i'm currently doing a production of the deleted scene at the end of this play. neil labute states in his notes about the deleted scene that he thinks it would make a good one act play, and i think it does. this play speaks truth about the fucked up things we do unintentionally to our lovers, and that feeling deep down that we wish we could go back and right things. honestly, who hasn't ever thought about looking up an ex and seeing what's up?
Ted Zayka
I find labute's play to be an honest depiction of one man's relationships, and it offers a glimpse of how he interacts with different women who came at different times in his life. The writing style is also refreshingly true and real. Labute writes the way we think and talk. This gives the play the imperfect, human quality that makes it so successful in my eyes. Labute succeeds in capturing humanity at an honest, grounded level.
This play is about a guy who is getting ready to get married, but before he does that, he meets with a few of his ex-girlfriends to see why things hadn't worked out in the past. Very very funny. I loved the amount of subtext he played with. Loved it!
James Heyworth
I should give this play another shot. As soon as I saw that David Schwimmer played Guy when it first opened, I couldn't help but hear his whiny voice as I read it. I seriously stopped paying attention to what was going on.
Matthew Konkel
Not the best Labute, but it's hard to top Company of Men or Shape of Things. Shape of Things has got to be one of my favorite stories. Some Girl(s) is kind of interesting, but lacks the bite from Labute I've come to expect.
Liz Bernardo
THIS IS MY SOUL PLAY. Such an amazing play. At any given point in life, a girl has been one of Guy's exes that he talks to. It's so good. I can't even verbalize how good it is. You just need to read it.
A play.
A man meets past girlfriends in hotel rooms to clear air before getting married.
Some moments. Mostly the main character is such a dick it is hard to care.
One of my favorites (if not my absolute favorite) of Neil Labute's.
"You write Fiction because that's what you deal in as a person. Fiction"
Clearly LaBute read High Fidelity in the 90's. And then saw the movie in the early 00's. And then wrote a play about it 5 years later.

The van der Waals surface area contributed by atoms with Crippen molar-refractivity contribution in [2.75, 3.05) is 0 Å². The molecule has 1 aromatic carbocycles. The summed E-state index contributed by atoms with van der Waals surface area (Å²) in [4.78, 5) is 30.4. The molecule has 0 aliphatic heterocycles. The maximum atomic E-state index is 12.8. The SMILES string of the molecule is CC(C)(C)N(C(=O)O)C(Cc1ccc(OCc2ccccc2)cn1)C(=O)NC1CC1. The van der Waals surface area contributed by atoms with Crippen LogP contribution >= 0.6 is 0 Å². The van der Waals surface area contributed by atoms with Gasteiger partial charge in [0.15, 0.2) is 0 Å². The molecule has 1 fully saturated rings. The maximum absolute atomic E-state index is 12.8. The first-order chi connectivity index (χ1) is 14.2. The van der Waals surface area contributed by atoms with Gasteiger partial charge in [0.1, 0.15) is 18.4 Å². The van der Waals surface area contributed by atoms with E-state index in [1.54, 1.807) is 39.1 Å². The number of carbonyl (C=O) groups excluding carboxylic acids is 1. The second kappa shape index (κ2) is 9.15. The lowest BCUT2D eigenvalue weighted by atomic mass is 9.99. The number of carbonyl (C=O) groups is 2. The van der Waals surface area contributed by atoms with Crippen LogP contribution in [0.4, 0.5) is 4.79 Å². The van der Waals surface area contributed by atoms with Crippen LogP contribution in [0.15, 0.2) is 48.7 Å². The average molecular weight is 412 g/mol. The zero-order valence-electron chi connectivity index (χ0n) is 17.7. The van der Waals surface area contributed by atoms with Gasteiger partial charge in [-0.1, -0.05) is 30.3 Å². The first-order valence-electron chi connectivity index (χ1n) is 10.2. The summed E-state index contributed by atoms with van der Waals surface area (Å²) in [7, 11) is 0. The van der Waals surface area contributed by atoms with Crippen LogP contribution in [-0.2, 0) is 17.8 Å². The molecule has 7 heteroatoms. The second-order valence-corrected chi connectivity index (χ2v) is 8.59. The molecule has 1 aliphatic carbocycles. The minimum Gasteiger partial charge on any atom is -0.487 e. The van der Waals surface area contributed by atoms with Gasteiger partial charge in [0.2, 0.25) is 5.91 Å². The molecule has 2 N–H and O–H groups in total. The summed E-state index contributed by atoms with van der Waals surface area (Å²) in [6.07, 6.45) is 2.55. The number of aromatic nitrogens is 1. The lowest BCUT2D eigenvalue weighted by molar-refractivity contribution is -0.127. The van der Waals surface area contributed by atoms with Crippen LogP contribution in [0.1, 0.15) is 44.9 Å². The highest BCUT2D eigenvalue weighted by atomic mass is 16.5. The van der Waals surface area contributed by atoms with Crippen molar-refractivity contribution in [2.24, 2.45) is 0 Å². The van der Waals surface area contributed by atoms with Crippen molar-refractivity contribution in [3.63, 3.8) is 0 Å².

i think i want to be a playwright. i like plays that restore my faith in mankind by not being any more than what people are.
Slappy McGee
Labute is a master of dialogue.

Ending is a bit odd. Not completely satisifying. But overall, a pretty interesting play.
Interesting dialogue-- attempt to reconcile past relationship damage proves to be even more complicated than expected.
Not one of my favorite Neil Labutes but still really good play. This would be a good small college or black box show.
Pretty good play, very easy flowing natural dialogue. Good for scene study class, as everything is one guy one girl.
I decided to revisit LaBute to see if my opinion of his work has changed in the past five years. It hasn't.
Christopher Hendrix
My favorite play by Neil LaBute. Couldn't tell you why. Maybe it's because of the lack of predictability.
Love this playwright!
Having seen this play, I was reading it for further insight into the story, and that is exactly what I got out of it. There were a lot of nuance moments I didn't remember from seeing the play a couple years ago, and I found myself investing in different aspects of each scene, just reading it on my couch.
Rachel Miller
Rachel Miller marked it as to-read
Sep 30, 2015
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Neil LaBute is an American film director, screenwriter and playwright.

Born in Detroit, Michigan, LaBute was raised in Spokane, Washington. He studied theater at Brigham Young University (BYU), where he joined The Church of Jesus Christ of Latter-day Saints. At BYU he also met actor Aaron Eckhart, who would later play leading roles in several of his films. He produced a number of plays that pushed
More about Neil LaBute...